Roasty toasty in Puerto Rico
I am enjoying a week of teaching class in pleasantly warm Puerto Rico (consider what it’s like in Minnesota this time of year!) and their servings of thick coffee with real cream and sugar. Normally I drink it black, but here I’ve been asking for el café con leche y con azúcar. One of my students, Jorge Nieves, gave me the heads up on some good PR coffee brands. He should know from growing up on a coffee plantation. Here are Jorge’s recommendations: Garrido Expresso, Alto Grande and Yauco select. The Yauco website says that the “University of Puerto Rico scientists studying the proximity of our farms to the Caribbean Sea theorize that micro nutrients are brought from the sea to the farm by the Alisian winds.” I cannot find anything on “Alisian” winds, but they feel good wafting in on my beachfront balcony!
Jorge explains that one must pay more for Puerto Rican coffee due to the relatively high cost to harvest the beans. The cherries (like the ones I pictured at a botanical garden outside Tampa) must be hand picked. November is the peak of production in Puerto Rico.
It seems to me that for this luxury of life the premium cost may actually add to its luster. However, Puerto Rican tourism officials may be overdosing on caffeine to think that their recent initiative for promoting coffee tourism will lure visitors inland from the lovely Caribbean beaches. On the other hand, how about a "surf and turf" vacation? That sounds good. After soaking up enough sun on the sand, then head for the hills and hit the haciendas. Now you're talking! (I really should call it quits for the day on drinking coffee.)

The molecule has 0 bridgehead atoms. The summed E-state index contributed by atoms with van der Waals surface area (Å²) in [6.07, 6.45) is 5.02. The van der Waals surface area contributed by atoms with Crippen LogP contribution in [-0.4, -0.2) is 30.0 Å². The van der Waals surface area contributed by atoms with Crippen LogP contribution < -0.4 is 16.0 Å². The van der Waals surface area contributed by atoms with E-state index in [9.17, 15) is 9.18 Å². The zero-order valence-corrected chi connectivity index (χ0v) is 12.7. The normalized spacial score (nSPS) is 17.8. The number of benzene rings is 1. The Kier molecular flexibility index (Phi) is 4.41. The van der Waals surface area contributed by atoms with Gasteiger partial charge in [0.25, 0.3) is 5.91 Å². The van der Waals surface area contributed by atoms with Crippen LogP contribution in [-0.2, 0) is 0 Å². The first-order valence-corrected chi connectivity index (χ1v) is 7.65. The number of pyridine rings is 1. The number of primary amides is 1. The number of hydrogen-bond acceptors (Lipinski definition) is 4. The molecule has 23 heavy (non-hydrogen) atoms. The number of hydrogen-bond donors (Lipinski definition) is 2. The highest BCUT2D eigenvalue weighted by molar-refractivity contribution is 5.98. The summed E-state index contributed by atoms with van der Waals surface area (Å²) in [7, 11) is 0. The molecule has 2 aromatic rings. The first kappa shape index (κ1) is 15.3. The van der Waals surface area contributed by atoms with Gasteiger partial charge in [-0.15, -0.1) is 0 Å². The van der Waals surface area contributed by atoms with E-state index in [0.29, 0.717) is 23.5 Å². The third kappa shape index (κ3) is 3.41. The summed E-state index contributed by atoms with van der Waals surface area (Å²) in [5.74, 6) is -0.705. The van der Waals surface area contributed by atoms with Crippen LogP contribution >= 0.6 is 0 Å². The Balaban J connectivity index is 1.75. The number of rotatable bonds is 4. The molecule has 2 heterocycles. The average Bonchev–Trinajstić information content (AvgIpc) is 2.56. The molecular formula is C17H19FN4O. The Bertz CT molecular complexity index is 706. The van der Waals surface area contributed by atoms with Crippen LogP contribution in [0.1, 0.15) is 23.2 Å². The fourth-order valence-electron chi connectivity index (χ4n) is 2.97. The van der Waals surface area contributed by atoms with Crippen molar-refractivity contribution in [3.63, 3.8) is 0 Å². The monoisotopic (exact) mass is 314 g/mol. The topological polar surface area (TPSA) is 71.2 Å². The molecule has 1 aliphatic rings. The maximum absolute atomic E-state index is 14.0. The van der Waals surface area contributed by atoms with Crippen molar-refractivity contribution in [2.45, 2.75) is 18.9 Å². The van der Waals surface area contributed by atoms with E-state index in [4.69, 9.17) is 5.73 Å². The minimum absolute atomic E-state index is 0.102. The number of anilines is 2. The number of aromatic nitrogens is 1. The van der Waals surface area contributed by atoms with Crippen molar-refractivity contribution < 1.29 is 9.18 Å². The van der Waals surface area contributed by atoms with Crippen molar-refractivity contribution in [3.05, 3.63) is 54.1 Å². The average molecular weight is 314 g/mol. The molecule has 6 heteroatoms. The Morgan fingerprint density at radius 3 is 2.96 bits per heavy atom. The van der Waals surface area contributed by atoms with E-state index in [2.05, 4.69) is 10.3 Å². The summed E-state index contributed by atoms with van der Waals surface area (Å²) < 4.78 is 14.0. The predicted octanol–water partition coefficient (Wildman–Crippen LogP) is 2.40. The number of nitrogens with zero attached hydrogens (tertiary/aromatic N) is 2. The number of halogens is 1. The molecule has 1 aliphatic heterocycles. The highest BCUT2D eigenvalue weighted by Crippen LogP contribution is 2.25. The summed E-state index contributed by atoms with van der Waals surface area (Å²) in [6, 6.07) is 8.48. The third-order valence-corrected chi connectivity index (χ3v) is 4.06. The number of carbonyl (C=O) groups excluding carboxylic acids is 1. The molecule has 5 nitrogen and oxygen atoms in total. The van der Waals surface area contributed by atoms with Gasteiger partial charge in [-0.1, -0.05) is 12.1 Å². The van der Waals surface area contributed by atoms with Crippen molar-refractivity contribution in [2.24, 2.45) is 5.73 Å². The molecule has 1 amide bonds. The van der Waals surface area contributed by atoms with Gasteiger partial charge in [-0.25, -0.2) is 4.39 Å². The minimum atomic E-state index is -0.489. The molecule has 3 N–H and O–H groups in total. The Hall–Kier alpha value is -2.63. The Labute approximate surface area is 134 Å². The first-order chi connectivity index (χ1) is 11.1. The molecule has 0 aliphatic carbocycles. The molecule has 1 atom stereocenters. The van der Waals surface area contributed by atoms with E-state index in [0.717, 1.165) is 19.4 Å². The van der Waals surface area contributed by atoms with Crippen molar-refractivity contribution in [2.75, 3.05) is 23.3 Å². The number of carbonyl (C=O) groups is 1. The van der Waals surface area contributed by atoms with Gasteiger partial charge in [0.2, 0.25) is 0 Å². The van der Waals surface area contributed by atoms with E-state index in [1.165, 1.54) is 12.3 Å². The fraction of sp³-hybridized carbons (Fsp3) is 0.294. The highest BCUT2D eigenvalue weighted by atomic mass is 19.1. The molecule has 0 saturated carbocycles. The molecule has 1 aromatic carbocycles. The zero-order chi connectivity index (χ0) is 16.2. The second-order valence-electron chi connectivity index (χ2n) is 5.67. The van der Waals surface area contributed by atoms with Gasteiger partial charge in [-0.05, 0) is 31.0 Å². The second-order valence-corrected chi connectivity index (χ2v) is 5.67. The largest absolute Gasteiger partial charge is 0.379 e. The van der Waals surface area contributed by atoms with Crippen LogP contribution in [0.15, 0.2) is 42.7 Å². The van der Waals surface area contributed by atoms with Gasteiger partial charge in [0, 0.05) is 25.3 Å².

PS. Here are some interesting stats on coffee that I read in my airline magazine* while en route to San Juan from Minneapolis:
-- Coffee is known as “Joe” due to the US Secretary of Navy who in 1914 banned wine from officer’s mess – leaving only this hot, stimulating drink as an option.
-- It’s estimated that 1.6 billion cups of coffee are drunk worldwide every day. However, because the volume of a “cup” varies, no one can say how much coffee this really is!
-- The name Coffee is derived from “Kaffa” – a region in Ethiopia where in AD 800 a goatherd noticed his flock frolicking more than usual after eating certain berries. Fill in your joke here.
-- From Ethiopia “Kaffa” became the drink of choice for Arabians and then Europeans. A Dutchman established a plantation in Java in 1696 – hence that became a nickname for this stimulating drink.
-- Brazil is the leading country for coffee production -- 36 million 60 kg bags per year.
-- The manufacturer of Barcalounger claims they introduced coffee to the American workplace about a century ago in Buffalo. Didn’t they also invent spicy chicken wings?
-- Coffee seems destined to continually rise in popularity for the USA as evidenced by an increase in consumption by 18 to 24 year olds from 2.5 cups in 2005 to 3.1 in 2007 and 3.2 for 2008. ** (Americans measure a cup as 8 ounces – that’s nothing!)
-- The average American consumes 300 milligrams of caffeine per day.
-- Does drinking coffee help you stay awake behind the wheel? A French study measured the number of times coffee-drinking drivers crossed the center line. Those who took it decaffeinated crossed the line 159 times versus only 29 by the ones who kept the jolt in their Joe. Viva la difference!
*Source: “The Power of Joe” by Nancy Oakley, Delta’s Sky magazine, November 2008 .
** To counteract this assertion, I offer this anecdotal evidence: In the population of my 5 offspring and 2 in-laws – all younger than 30 years old – only one drinks coffee. The others go for caffeinated soft drinks (300 mg at least every day, I am sure!).